Like most people, when we heard the not guilty verdict in the Stanley trial, we struggled and continue to struggle to understand how it could have been reached. However, though we are shocked and angered, as scholars and staff who teach and research in Indigenous studies units and who provide support for our units and our students, few of us are surprised. Most Canadians believe deeply in the image of Canada as a fair and tolerant nation. It is the predominant lens through which Canadians view themselves and indeed, through which most of the world views Canada. This verdict gives lie to that myth but we feel it important to remember that little about the Stanley investigation and verdict is exceptional. It needs to instead be understood as yet another link in a centuries-long colonial chain of injustices that Indigenous peoples - and in this instance, prairie Indigenous peoples - are well aware of. Indeed, from the official starvation policies, territorial dispossessions, the hangings following the 1885 resistance and residential school origins of the nineteenth century, to the current overrepresentation of our people in Canada’s child welfare system, jails and prisons, as well as the epidemic of missing and murdered Indigenous people in the twentieth and twenty-first centuries, Indigenous peoples continue to carry the weight and suffer the effects of these intergenerational policies and the traumas they produced.
As Indigenous studies scholars and staff who stand in resistance to this unjust verdict, we will continue to research and teach about the ways that colonial structures envelop and constrict the possibilities for justice in nearly every instance of injustice as they occur: the incidents themselves; how policing agencies and the justice system responds; how jurors are selected and excluded; the manner in which such incidents are talked about, publicly and in our homes; the eventual (and often, as in this instance, all too predictable) outcomes; and the fact that as Indigenous people, we continue to be forced to seek justice from institutions whose track record demonstrates how ill-equipped they are to offer it. We will continue to research, to teach, to learn, to support our students and to encourage our institutions to do better and to be better. But ultimately, it is up to the rest of Canada to educate themselves: to learn, to unlearn, and to take action to ensure that these incidents are viewed in the full light of day and held up against the same moral compass Canada uses to evaluate other countries.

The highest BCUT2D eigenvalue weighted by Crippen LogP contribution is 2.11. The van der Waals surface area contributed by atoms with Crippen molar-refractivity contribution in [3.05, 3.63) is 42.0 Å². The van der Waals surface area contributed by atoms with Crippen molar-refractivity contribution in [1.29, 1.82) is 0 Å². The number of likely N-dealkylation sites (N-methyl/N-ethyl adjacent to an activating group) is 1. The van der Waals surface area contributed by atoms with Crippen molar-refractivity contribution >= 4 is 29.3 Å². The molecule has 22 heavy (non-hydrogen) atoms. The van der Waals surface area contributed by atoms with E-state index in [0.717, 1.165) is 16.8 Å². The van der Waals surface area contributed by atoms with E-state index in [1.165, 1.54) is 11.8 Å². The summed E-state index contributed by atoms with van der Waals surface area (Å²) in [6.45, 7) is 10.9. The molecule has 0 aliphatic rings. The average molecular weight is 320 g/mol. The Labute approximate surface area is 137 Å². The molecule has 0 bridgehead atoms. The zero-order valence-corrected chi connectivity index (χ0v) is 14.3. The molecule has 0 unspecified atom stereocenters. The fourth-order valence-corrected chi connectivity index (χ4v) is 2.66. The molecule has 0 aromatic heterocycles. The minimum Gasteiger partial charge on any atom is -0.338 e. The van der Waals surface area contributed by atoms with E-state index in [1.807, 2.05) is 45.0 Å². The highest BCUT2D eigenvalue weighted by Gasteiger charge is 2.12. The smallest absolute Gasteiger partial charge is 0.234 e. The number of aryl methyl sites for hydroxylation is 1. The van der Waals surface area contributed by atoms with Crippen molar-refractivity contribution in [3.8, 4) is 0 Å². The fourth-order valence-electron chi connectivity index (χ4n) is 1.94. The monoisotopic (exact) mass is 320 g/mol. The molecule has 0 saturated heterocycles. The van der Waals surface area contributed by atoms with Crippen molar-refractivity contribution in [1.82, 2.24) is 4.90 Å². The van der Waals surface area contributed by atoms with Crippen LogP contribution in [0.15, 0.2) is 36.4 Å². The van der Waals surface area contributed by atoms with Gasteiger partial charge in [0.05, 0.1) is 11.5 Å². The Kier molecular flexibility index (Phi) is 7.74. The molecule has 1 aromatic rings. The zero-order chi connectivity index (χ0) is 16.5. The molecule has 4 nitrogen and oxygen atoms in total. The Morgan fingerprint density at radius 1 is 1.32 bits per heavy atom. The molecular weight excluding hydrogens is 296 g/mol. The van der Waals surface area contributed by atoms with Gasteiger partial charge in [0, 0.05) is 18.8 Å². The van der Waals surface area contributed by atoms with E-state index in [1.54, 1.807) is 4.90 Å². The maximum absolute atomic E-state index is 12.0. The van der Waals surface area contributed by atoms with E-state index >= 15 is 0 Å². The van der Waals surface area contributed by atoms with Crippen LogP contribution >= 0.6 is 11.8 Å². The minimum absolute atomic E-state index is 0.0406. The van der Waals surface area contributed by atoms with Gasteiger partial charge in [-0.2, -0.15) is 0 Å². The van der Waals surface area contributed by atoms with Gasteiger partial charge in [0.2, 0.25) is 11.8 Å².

Finally, we would like to extend our support and condolences to not only the Boushie/Baptiste family, but to the other youth in the car that day who will, undoubtedly, be scarred by this event and succeeding trial for the rest of their lives. We echo the calls to mobilize and to use our voices – and we do so not just in hope of a better Canada (which has never seemed more distant than it does today), but in recognition of the possibilities beyond what Canada seems to be willing to offer Indigenous peoples now.
Dr. Chris Andersen, Dean, Faculty of Native Studies, University of Alberta Dr. Robert Innes, Head, Department of Indigenous Studies, University of Saskatchewan Dr. Cary Miller, Head, Department of Native Studies, University of Manitoba